Long-sightedness and presbyopia: What is the difference between them?
What’s the difference between long-sightedness and presbyopia? Long-sightedness is where the optics of the eye are not powerful enough. Think of the eyes as a camera with film in the back and a lens in the front. The optics aren’t strong enough, which means that light coming from the distance where the light rays are parallel are brought into focus behind the back of the eye, so they are blurry. Things that are close are even worse.
Presbyopia is the loss of ability to shift focus from distance to near and back out. This affects all of us. As the natural lens inside the eye goes on its journey to becoming a cataract, it gradually hardens up and whether you’re short-sighted have perfect distance vision or long-sighted you’re typically going to experience this frustration with shifting focus from distance to near back out again mid-to-late forties.
Long-sightedness and presbyopia are quite distinct things: What you find is that people who are long-sighted may not be aware that they’re a bit long-sighted, because of their accommodation. So accommodation is the name given to the ability to shift focus. Someone who’s a little bit long-sighted, typically in their twenties, will have great vision because they will accommodate a little bit and use that flexibility of the lens to bring distant objects into focus. Then they’ll contract that ring of muscle to make the lens even more powerful to see near. In their early twenties, they can do that very effectively.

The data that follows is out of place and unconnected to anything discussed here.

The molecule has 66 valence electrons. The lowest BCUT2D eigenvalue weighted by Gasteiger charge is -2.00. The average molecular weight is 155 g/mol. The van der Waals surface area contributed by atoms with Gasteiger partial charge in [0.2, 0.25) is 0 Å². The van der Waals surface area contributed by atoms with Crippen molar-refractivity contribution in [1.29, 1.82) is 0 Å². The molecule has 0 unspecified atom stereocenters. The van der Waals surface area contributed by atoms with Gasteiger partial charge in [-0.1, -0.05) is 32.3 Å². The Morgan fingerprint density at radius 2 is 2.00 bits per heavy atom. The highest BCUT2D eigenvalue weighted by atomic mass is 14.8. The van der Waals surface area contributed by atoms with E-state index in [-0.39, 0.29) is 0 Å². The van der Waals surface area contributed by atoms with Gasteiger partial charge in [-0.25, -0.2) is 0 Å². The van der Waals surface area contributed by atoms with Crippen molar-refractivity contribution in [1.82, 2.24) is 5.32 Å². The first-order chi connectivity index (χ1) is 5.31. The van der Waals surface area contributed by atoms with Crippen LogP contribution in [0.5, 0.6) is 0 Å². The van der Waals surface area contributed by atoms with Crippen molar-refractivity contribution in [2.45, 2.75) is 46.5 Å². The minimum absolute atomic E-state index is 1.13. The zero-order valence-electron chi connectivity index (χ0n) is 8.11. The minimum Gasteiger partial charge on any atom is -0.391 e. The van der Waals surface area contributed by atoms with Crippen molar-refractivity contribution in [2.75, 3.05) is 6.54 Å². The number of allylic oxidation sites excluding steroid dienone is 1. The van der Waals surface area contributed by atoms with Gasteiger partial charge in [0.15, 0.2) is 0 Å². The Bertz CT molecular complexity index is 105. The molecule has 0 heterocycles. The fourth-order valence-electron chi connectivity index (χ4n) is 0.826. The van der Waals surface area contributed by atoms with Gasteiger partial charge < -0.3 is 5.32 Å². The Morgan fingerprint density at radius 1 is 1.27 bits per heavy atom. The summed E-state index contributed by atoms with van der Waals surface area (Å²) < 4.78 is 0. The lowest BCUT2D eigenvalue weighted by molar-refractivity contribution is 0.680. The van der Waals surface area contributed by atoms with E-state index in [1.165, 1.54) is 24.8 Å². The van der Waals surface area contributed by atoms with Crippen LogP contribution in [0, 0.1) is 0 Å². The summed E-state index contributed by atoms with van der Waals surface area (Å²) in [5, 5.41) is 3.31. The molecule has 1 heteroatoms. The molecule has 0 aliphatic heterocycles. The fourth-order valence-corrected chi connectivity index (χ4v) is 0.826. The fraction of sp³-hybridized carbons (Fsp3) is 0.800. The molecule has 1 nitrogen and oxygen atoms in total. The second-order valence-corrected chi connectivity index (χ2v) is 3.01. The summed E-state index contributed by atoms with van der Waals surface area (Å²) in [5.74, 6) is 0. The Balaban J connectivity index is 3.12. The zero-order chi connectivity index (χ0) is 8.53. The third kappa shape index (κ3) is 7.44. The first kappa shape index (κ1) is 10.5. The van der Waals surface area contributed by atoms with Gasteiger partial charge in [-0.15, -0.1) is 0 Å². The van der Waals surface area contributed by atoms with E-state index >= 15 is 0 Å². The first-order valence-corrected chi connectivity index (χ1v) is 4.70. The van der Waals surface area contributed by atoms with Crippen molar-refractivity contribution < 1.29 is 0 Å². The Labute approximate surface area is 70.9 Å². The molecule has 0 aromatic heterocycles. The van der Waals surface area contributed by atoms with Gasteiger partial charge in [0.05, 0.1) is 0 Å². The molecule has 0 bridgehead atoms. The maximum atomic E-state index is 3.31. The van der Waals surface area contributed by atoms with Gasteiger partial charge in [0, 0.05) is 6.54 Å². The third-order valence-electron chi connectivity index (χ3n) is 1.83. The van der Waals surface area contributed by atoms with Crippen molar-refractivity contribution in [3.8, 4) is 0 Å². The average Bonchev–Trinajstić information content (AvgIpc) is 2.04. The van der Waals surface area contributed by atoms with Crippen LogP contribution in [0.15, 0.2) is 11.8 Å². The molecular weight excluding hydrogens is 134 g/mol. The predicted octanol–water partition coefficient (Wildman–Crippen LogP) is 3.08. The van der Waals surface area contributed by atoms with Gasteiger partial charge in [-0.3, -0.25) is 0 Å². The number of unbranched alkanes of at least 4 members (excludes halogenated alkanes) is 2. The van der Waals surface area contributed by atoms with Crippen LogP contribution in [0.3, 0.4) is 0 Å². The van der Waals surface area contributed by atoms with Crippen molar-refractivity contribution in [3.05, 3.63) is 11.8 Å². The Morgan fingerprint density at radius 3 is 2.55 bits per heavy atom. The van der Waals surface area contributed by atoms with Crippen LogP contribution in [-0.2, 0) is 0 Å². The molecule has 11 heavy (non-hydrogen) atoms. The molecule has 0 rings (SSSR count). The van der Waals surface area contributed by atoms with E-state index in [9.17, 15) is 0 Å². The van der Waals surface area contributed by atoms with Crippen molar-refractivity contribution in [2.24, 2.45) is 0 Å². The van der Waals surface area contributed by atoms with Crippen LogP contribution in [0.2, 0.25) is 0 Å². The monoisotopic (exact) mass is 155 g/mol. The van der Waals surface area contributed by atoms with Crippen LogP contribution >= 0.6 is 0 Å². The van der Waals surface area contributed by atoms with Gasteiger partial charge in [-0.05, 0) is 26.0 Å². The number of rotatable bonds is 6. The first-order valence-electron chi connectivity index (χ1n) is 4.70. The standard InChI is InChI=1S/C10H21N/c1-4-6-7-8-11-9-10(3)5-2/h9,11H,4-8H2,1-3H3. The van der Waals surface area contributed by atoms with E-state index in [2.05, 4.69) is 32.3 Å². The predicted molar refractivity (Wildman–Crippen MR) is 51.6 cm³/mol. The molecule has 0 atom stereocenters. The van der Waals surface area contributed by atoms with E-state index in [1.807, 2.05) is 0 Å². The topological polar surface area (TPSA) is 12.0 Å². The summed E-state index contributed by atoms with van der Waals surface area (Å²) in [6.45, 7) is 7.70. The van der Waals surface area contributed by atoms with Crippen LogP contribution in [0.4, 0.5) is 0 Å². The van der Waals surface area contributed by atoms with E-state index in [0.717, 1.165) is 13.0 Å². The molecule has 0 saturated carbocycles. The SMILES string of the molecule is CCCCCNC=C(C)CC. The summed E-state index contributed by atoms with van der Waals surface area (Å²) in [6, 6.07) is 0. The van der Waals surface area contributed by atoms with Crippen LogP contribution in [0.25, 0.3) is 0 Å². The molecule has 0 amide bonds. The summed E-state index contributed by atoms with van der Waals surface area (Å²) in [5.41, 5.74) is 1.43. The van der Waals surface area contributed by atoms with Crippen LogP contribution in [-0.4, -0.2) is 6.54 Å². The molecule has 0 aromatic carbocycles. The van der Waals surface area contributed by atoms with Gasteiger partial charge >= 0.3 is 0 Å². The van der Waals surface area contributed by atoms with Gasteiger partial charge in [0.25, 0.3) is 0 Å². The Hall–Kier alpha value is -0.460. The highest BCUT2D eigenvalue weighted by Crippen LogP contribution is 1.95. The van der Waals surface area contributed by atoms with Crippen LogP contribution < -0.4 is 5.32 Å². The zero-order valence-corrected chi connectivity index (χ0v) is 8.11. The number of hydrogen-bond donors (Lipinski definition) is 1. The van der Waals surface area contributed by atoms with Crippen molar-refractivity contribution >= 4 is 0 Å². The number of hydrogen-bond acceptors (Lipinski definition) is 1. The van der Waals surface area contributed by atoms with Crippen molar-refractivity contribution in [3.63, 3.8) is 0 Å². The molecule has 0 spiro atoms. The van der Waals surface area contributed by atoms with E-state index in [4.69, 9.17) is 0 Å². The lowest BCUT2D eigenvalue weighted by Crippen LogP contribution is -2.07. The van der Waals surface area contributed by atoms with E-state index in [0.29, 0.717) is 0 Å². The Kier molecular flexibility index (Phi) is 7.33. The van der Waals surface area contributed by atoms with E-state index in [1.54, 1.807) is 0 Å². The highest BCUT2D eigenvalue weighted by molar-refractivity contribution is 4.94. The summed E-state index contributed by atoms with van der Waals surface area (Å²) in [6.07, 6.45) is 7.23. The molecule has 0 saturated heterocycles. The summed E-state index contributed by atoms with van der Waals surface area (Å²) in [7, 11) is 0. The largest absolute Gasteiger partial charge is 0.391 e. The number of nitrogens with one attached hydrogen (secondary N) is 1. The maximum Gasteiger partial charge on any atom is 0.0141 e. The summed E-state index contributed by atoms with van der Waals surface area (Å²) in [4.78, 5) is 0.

You find the patients who are long-sighted, tend to get hit earlier harder by presbyopia. It unmasks their long-sightedness, so they are typically the kind of person who, in their thirties, might start to notice “I do not see so well for near”. Their friends are okay, but they start noticing they hold things a bit further away. And it’s only much later when they’re presbyopia has taken hold and that lens has stiffened up. That blurry distance vision becomes unmasked, and actually, they’ll start wearing the specs for distance.
Interestingly, a lot of long-sighted patients even though they may attend an optometrist or an optician who said “you should wear those for driving” often not wear them because they find that they feel ok and that their distance vision isn’t too bad. What they almost always can’t do after the age of 40 or 30 is see up close or near.
So there are two different things presbyopia, ageing of the inside of the eye and long-sightedness, blurring distance vision even worse of the near.